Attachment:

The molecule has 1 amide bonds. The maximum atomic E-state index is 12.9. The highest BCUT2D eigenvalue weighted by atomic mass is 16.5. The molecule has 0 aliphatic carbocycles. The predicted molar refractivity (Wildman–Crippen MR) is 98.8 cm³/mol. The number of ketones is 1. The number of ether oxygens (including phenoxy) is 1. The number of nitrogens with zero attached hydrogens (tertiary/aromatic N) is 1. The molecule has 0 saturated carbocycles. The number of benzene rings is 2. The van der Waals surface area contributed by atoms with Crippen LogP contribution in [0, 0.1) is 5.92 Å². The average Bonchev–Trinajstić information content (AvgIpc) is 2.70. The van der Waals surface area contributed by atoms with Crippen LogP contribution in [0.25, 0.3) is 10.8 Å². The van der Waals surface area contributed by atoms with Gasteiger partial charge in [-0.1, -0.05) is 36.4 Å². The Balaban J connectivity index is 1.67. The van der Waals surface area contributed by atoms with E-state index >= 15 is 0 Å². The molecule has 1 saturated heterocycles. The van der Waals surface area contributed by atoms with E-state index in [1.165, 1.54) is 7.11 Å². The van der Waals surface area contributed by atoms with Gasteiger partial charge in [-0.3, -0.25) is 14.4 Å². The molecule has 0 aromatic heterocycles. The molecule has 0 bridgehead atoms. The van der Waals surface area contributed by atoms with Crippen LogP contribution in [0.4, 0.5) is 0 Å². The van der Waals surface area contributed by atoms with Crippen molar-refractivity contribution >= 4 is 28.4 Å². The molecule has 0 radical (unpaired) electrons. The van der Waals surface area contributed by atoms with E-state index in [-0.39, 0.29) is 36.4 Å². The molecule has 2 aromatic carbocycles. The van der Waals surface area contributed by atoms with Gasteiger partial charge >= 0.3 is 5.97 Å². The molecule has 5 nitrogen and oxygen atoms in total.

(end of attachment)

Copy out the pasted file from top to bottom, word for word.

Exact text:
The molecule has 1 amide bonds. The maximum atomic E-state index is 12.9. The highest BCUT2D eigenvalue weighted by atomic mass is 16.5. The molecule has 0 aliphatic carbocycles. The predicted molar refractivity (Wildman–Crippen MR) is 98.8 cm³/mol. The number of ketones is 1. The number of ether oxygens (including phenoxy) is 1. The number of nitrogens with zero attached hydrogens (tertiary/aromatic N) is 1. The molecule has 0 saturated carbocycles. The number of benzene rings is 2. The van der Waals surface area contributed by atoms with Crippen LogP contribution in [0, 0.1) is 5.92 Å². The average Bonchev–Trinajstić information content (AvgIpc) is 2.70. The van der Waals surface area contributed by atoms with Crippen LogP contribution in [0.25, 0.3) is 10.8 Å². The van der Waals surface area contributed by atoms with Gasteiger partial charge in [-0.1, -0.05) is 36.4 Å². The Balaban J connectivity index is 1.67. The van der Waals surface area contributed by atoms with E-state index >= 15 is 0 Å². The molecule has 1 saturated heterocycles. The van der Waals surface area contributed by atoms with E-state index in [1.165, 1.54) is 7.11 Å². The van der Waals surface area contributed by atoms with Gasteiger partial charge in [-0.3, -0.25) is 14.4 Å². The molecule has 0 aromatic heterocycles. The molecule has 0 bridgehead atoms. The van der Waals surface area contributed by atoms with Crippen LogP contribution in [0.4, 0.5) is 0 Å². The van der Waals surface area contributed by atoms with Crippen molar-refractivity contribution >= 4 is 28.4 Å². The molecule has 0 radical (unpaired) electrons. The van der Waals surface area contributed by atoms with E-state index in [-0.39, 0.29) is 36.4 Å². The molecule has 2 aromatic carbocycles. The van der Waals surface area contributed by atoms with Gasteiger partial charge >= 0.3 is 5.97 Å². The molecule has 5 nitrogen and oxygen atoms in total.